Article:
At most seasons of the year the Indian elephant is a timid animal, much more ready to flee from a foe than to make an attack. Solitary roges are, however, frequently an exception to this rule, and sometimes make unprovoked attacks on passers-by. Rogue elephant sometimes take up a position near a road, and make it impassable to travellers. Females with calves are at all times dangerous to approach. Contrary to what is stated to be the case with the African species, when an Indian elephant makes a charge, it does so with its trunk tightly curled up, and it makes its attack by trampling its victim with its feet or knees, or, if a male, by pinning it to the ground with its tusks. During musth the male elephant is highly dangerous, not only to human beings, but to its fellow animals. At the first indications of this, domestic elephants are secured tightly to prevent any mishaps; xylazine is also used.

While elephant charges are often displays of aggression that do not go beyond threats, some elephants, such as rogues, may actually attack.

In regard to movement on land, Mr. Sanderson says that "the only pace of the elephant is the walk, capable of being increased to a fast shuffle of about fifteen miles (24 km) an hour for very short distances. It can neither trot, canter, nor gallop. It does not move with the legs on the same side together, but nearly so. A very good runner might keep out of an elephant's way on a smooth piece of turf, but on the ground in which they are generally met with, any attempt to escape by flight, unless supplemented by concealment, would be unavailing.

"When an elephant does charge, it requires all the coolness and presence of mind of the sportsman to avoid a catastrophe- "A grander animated object," writes Mr. Sanderson, "than a wild elephant in full charge can hardly be imagined. The cocked ears and broad forehead present an immense frontage; the head is held high, with the trunk curled between the tusks, to be uncoiled in the moment of attack; the massive fore-legs come down with the force and regularity of ponderous machinery; and the whole figure is rapidly foreshortened, and appears to double in size with each advancing stride. The trunk being curled and unable to emit any sound, the attack is made in silence, after the usual premonitory shriek, which adds to its impressiveness. The usual pictorial representations of the Indian elephant charging with upraised trunk are accordingly quite incorrect."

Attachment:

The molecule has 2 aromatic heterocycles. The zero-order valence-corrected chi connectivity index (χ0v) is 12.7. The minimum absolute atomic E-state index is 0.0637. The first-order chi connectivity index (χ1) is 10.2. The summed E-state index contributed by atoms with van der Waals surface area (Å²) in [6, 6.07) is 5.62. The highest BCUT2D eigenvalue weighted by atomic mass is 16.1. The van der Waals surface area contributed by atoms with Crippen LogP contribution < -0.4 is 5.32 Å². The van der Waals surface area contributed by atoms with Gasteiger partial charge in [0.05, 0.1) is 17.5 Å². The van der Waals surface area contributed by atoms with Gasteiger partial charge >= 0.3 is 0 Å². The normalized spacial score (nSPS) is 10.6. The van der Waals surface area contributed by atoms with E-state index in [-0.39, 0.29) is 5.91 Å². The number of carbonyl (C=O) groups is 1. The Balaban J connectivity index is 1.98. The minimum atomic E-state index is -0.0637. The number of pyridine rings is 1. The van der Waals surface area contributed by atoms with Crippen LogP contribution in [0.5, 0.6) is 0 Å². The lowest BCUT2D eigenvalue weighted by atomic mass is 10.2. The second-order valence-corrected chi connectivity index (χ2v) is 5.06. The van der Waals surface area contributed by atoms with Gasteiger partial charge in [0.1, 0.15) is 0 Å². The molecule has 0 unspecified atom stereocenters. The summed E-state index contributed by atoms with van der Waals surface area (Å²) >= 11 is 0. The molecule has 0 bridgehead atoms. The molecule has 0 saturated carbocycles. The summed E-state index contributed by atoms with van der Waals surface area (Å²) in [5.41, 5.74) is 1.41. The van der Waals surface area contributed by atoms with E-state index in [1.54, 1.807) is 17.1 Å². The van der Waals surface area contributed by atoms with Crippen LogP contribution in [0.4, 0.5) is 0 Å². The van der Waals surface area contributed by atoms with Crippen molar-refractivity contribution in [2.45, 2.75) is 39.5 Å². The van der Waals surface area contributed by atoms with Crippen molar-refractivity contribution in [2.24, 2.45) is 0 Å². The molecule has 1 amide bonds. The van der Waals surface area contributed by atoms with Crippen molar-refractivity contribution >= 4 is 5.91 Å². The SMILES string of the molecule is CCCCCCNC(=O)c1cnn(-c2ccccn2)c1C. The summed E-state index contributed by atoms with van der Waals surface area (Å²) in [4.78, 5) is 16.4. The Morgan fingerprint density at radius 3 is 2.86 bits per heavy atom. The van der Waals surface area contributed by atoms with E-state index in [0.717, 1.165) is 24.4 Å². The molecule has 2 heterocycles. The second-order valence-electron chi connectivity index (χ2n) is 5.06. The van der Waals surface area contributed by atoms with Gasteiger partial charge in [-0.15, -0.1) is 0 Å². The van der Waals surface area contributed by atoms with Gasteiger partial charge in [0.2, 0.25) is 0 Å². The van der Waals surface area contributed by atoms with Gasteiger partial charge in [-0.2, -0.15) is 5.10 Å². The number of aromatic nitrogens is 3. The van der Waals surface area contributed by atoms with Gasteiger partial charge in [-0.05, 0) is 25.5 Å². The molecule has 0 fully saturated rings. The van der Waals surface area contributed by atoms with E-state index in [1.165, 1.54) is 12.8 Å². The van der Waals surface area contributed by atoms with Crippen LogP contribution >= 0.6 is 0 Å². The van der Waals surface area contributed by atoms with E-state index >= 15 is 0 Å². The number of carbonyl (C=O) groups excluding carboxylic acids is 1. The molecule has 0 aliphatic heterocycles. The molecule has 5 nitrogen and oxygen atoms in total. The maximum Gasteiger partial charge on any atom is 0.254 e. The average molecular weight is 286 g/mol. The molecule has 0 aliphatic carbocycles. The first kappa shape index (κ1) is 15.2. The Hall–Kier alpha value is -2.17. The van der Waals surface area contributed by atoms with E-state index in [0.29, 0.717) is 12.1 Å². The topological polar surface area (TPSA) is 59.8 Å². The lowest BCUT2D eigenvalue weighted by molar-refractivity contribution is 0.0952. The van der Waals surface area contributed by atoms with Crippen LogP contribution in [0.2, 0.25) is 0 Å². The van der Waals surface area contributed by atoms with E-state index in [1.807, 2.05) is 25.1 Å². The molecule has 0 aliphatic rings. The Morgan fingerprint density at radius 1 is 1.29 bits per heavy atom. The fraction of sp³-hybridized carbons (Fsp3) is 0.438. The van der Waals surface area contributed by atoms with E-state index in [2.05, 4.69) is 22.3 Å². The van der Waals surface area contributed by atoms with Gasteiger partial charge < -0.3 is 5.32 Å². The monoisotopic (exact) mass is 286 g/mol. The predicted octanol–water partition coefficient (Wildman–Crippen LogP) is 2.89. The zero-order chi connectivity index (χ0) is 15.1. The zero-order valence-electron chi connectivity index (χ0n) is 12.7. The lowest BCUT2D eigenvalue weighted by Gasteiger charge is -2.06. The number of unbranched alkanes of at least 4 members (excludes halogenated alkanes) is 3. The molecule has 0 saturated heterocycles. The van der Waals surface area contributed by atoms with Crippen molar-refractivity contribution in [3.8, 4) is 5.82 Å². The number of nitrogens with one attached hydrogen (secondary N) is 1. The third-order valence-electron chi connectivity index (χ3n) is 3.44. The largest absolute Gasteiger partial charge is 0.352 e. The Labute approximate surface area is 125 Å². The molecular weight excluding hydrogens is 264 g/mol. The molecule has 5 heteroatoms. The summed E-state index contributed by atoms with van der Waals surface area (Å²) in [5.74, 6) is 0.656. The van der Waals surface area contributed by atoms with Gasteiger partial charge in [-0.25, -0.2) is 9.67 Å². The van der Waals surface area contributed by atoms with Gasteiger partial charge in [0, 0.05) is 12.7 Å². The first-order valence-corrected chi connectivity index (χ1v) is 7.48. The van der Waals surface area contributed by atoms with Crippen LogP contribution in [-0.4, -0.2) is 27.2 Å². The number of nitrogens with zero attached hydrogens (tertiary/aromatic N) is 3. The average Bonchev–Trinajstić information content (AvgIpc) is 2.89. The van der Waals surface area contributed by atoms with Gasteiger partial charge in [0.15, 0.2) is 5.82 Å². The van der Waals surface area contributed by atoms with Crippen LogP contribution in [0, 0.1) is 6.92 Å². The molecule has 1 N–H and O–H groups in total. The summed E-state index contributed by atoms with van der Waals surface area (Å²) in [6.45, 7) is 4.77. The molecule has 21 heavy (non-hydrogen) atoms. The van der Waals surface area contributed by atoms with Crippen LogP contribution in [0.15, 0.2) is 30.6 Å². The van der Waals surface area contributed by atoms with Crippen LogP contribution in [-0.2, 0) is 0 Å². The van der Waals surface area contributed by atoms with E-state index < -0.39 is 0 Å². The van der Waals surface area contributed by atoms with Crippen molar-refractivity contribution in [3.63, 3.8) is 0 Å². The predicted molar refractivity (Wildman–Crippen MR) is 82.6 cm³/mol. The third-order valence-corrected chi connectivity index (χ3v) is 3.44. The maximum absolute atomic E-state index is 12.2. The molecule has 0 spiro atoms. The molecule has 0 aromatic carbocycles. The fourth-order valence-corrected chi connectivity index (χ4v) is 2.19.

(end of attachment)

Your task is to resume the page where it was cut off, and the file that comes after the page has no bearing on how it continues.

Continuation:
Elephants have been captured from the wild and tamed for use by humans. Their ability to work under instruction makes them particularly useful for carrying heavy objects. They have been used particularly for timber-carrying in jungle areas. Other than their work use, they have been used in war, in ceremonies, and for carriage. They have been used for their ability to travel over difficult terrain by hunters, for whom they served as mobile hunting platforms. The same purpose is met in safaris in modern times.

The first historical record of domestication of Asian elephants was in Harappan times. Ultimately the elephant went on to become a siege engine, a mount in war, a status symbol, a work animal, and an elevated platform for hunting during historical times in South Asia.

The elephant plays an important part in the culture of the subcontinent and beyond, featuring prominently in Jataka tales and the Panchatantra. It plays a major role in Hinduism: the god Ganesh''s head is that of an elephant, and the "blessings" of a temple elephant are highly valued. Elephants have been used in processions in Kerala where the animals are adorned with festive outfits. They were also used by almost all armies in India as war elephants, terrifying opponents unused to the massive beast.


Elephas maximus is the only surviving species in the Elephas genus, although several extinct fossil species of Elephas are known.

There are four living subspecies of the Asian elephant:

  • Indian Elephants (E. m. indicus)
  • Sri Lankan Elephants (E. m. maximus)
  • Sumatran Elephant (E. m. sumatrensis)
  • Borneo Elephant (E. m. borneensis)